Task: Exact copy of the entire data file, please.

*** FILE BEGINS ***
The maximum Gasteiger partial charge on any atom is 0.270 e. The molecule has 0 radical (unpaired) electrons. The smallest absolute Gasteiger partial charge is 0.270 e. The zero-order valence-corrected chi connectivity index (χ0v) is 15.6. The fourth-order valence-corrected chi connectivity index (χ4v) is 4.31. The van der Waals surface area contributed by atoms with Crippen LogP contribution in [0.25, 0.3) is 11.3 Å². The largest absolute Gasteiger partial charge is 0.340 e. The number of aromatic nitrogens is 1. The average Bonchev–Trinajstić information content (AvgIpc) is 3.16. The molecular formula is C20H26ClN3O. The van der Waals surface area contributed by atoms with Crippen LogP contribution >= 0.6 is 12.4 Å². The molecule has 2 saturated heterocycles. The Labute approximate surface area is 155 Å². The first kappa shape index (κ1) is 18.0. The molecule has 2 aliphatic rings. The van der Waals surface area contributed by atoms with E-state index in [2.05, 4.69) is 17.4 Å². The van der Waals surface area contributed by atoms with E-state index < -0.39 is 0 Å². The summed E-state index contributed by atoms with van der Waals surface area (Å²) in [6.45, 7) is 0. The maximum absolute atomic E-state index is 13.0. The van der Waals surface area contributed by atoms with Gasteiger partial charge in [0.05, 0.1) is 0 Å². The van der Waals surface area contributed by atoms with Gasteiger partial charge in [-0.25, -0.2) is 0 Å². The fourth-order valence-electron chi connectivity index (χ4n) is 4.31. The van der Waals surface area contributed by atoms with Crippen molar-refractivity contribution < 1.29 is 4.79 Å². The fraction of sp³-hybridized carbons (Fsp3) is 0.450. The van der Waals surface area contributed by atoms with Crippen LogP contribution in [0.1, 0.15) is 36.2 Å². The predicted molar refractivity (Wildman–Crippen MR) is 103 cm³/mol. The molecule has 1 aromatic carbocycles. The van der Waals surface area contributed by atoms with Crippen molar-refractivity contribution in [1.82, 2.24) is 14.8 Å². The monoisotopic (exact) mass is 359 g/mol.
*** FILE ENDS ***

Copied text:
The maximum Gasteiger partial charge on any atom is 0.270 e. The molecule has 0 radical (unpaired) electrons. The smallest absolute Gasteiger partial charge is 0.270 e. The zero-order valence-corrected chi connectivity index (χ0v) is 15.6. The fourth-order valence-corrected chi connectivity index (χ4v) is 4.31. The van der Waals surface area contributed by atoms with Crippen LogP contribution in [0.25, 0.3) is 11.3 Å². The largest absolute Gasteiger partial charge is 0.340 e. The number of aromatic nitrogens is 1. The average Bonchev–Trinajstić information content (AvgIpc) is 3.16. The molecular formula is C20H26ClN3O. The van der Waals surface area contributed by atoms with Crippen LogP contribution >= 0.6 is 12.4 Å². The molecule has 2 saturated heterocycles. The Labute approximate surface area is 155 Å². The first kappa shape index (κ1) is 18.0. The molecule has 2 aliphatic rings. The van der Waals surface area contributed by atoms with E-state index in [2.05, 4.69) is 17.4 Å². The van der Waals surface area contributed by atoms with E-state index < -0.39 is 0 Å². The summed E-state index contributed by atoms with van der Waals surface area (Å²) in [6.45, 7) is 0. The maximum absolute atomic E-state index is 13.0. The van der Waals surface area contributed by atoms with Gasteiger partial charge in [0.05, 0.1) is 0 Å². The van der Waals surface area contributed by atoms with Gasteiger partial charge in [-0.25, -0.2) is 0 Å². The fourth-order valence-electron chi connectivity index (χ4n) is 4.31. The van der Waals surface area contributed by atoms with Crippen molar-refractivity contribution < 1.29 is 4.79 Å². The fraction of sp³-hybridized carbons (Fsp3) is 0.450. The van der Waals surface area contributed by atoms with Crippen LogP contribution in [0.1, 0.15) is 36.2 Å². The predicted molar refractivity (Wildman–Crippen MR) is 103 cm³/mol. The molecule has 1 aromatic carbocycles. The van der Waals surface area contributed by atoms with Crippen molar-refractivity contribution in [1.82, 2.24) is 14.8 Å². The monoisotopic (exact) mass is 359 g/mol.